A Pennsylvania father was sentenced to prison for giving his daughter 17 vodkas on her 13th birthday, causing her to lose consciousness.
Charles Younger, 38, was sentenced on June 13 to two to four years in prison, reports The Morning Call.
Younger had run from the house in Allentown after a friend called for an ambulance for the young girl.
"I did run, but I came back," he told the judge, having pleaded guilty. "My kids mean everything to me."
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He pleaded guilty to child endangerment and corrupting the morals of a minor.
The child's mother, 32-year-old Michelle Edwards, was also sentenced to prison. She will spend between six weeks and 23 months in county jail.
"My stupidity caused my kids to lose both their parents," said the father, who has previously been convicted of armed robbery and aggravated assault.
He said he sent Michelle and his daughter to a liquor store and gave them money so they could buy vodka. Younger also gave the drink to another minor, a 15-year-old girl.
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When police arrived, they found the 13-year-old vomiting and unconscious.
Penn State Milton S. Hershey Medical Center doctors later revealed her blood alcohol level was more than four times the limit to drive in the state.
Social media users were quick to comment on the incident.
"A lousy parent and a coward," wrote one person on Lehigh Valley Live's website.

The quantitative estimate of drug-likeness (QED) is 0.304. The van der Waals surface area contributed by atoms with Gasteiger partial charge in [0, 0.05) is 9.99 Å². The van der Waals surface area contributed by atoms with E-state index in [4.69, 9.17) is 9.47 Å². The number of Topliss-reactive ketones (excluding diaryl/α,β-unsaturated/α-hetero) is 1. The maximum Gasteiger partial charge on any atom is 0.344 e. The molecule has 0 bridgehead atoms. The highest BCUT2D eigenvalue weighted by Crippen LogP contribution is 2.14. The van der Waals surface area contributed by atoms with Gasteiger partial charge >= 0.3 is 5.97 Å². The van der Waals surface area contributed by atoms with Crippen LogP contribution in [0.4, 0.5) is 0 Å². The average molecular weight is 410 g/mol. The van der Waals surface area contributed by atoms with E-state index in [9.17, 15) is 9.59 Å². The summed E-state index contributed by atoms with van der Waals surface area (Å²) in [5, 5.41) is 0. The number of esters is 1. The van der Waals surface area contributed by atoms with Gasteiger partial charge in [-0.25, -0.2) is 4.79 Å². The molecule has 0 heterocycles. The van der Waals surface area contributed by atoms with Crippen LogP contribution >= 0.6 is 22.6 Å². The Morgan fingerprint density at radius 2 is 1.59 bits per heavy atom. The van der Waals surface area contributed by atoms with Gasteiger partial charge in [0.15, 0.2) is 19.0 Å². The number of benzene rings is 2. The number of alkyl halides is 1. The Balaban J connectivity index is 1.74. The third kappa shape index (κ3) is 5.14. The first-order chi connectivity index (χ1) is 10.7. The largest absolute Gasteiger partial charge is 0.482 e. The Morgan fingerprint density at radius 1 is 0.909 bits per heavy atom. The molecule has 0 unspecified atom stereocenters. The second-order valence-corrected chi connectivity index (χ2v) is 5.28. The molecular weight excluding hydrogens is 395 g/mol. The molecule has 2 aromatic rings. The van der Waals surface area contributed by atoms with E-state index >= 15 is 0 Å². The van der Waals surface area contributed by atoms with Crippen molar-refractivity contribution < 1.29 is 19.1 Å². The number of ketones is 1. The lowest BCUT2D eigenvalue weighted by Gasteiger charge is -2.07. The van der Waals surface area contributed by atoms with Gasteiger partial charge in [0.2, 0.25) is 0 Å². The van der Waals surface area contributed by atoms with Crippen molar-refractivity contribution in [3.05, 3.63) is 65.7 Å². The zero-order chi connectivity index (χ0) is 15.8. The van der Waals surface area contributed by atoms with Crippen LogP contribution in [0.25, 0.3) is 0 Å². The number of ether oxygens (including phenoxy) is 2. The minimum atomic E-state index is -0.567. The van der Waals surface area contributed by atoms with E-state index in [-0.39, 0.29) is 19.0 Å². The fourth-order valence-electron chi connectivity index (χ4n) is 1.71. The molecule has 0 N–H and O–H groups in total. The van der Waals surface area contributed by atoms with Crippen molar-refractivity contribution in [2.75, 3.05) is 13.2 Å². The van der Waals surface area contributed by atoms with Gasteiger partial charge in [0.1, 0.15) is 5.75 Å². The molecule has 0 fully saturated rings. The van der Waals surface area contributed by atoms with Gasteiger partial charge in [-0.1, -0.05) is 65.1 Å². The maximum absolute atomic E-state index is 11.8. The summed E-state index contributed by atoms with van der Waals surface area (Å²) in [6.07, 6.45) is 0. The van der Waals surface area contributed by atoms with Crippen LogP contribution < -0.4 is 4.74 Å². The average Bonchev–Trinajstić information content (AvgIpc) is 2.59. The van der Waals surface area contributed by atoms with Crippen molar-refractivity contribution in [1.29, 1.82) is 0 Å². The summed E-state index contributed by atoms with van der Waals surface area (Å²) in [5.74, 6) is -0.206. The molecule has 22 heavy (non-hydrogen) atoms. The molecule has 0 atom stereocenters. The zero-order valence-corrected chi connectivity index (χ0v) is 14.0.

"Dad comments that his kids mean everything to him," commented one person on WTAE's Facebook post about the incident. "Then WHY did you and your wife make that decision? I have told my daughter since she was little don't ever ask me until you are of legal age. Now almost 20 yrs old she has no desire."
While many in the U.S. were angry with the father, in the U.K., some might not view his crime in the same light.
According to a survey conducted by Churchill Home Insurance, one-half of the 1,000 British parents polled allowed their children under the age of 14 to drink alcohol at home. In the U.K., the legal age to buy alcohol is 18, rather than 21, as it is in the U.S.
"My family is Irish so there's a big drinking culture," said social worker Heather Witherington, who was given her first drink at age 10.
"To some it might seem that I was encouraged to drink as a child, but in our eyes it was all about managing risks," she said, adding her parents also emphasized the importance of drinking responsibly.
As a result, she says, she allowed her 15-year-old son to drink early.
"He's now more mature about alcohol than some of his mates," she said. "He sees it all as the same, whereas ones who didn't drink when they were younger are looking to try new drinks and get hammered. He has still had some normal experimentation with alcohol, as many teenagers do, but he's much more aware of alcohol because he was introduced to it early."